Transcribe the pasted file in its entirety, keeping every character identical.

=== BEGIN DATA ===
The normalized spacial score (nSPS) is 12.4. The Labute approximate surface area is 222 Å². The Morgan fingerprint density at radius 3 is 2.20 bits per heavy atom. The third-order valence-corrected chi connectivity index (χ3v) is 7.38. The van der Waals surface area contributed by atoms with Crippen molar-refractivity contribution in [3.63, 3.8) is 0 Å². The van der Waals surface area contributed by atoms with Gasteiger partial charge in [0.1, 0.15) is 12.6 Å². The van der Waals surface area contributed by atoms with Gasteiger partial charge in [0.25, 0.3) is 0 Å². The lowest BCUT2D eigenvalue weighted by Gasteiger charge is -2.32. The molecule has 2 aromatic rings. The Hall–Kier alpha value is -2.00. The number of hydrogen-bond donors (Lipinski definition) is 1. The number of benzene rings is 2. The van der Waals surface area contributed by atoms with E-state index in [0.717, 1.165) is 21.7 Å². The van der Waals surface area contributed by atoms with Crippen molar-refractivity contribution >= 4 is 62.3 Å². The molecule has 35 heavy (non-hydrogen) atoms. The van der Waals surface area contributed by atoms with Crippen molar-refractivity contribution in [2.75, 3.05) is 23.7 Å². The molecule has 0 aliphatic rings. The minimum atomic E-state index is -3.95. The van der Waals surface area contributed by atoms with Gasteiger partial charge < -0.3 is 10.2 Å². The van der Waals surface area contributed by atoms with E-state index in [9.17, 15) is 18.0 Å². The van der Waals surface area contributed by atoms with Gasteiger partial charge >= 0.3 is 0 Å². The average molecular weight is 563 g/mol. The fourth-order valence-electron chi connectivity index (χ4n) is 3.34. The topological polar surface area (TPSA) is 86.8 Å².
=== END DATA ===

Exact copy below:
The normalized spacial score (nSPS) is 12.4. The Labute approximate surface area is 222 Å². The Morgan fingerprint density at radius 3 is 2.20 bits per heavy atom. The third-order valence-corrected chi connectivity index (χ3v) is 7.38. The van der Waals surface area contributed by atoms with Crippen molar-refractivity contribution in [3.63, 3.8) is 0 Å². The van der Waals surface area contributed by atoms with Gasteiger partial charge in [0.1, 0.15) is 12.6 Å². The van der Waals surface area contributed by atoms with Gasteiger partial charge in [0.25, 0.3) is 0 Å². The lowest BCUT2D eigenvalue weighted by Gasteiger charge is -2.32. The molecule has 2 aromatic rings. The Hall–Kier alpha value is -2.00. The number of hydrogen-bond donors (Lipinski definition) is 1. The number of benzene rings is 2. The van der Waals surface area contributed by atoms with E-state index in [0.717, 1.165) is 21.7 Å². The van der Waals surface area contributed by atoms with Crippen molar-refractivity contribution >= 4 is 62.3 Å². The molecule has 35 heavy (non-hydrogen) atoms. The van der Waals surface area contributed by atoms with Crippen molar-refractivity contribution in [2.75, 3.05) is 23.7 Å². The molecule has 0 aliphatic rings. The minimum atomic E-state index is -3.95. The van der Waals surface area contributed by atoms with Gasteiger partial charge < -0.3 is 10.2 Å². The van der Waals surface area contributed by atoms with E-state index in [9.17, 15) is 18.0 Å². The van der Waals surface area contributed by atoms with Gasteiger partial charge >= 0.3 is 0 Å². The average molecular weight is 563 g/mol. The fourth-order valence-electron chi connectivity index (χ4n) is 3.34. The topological polar surface area (TPSA) is 86.8 Å².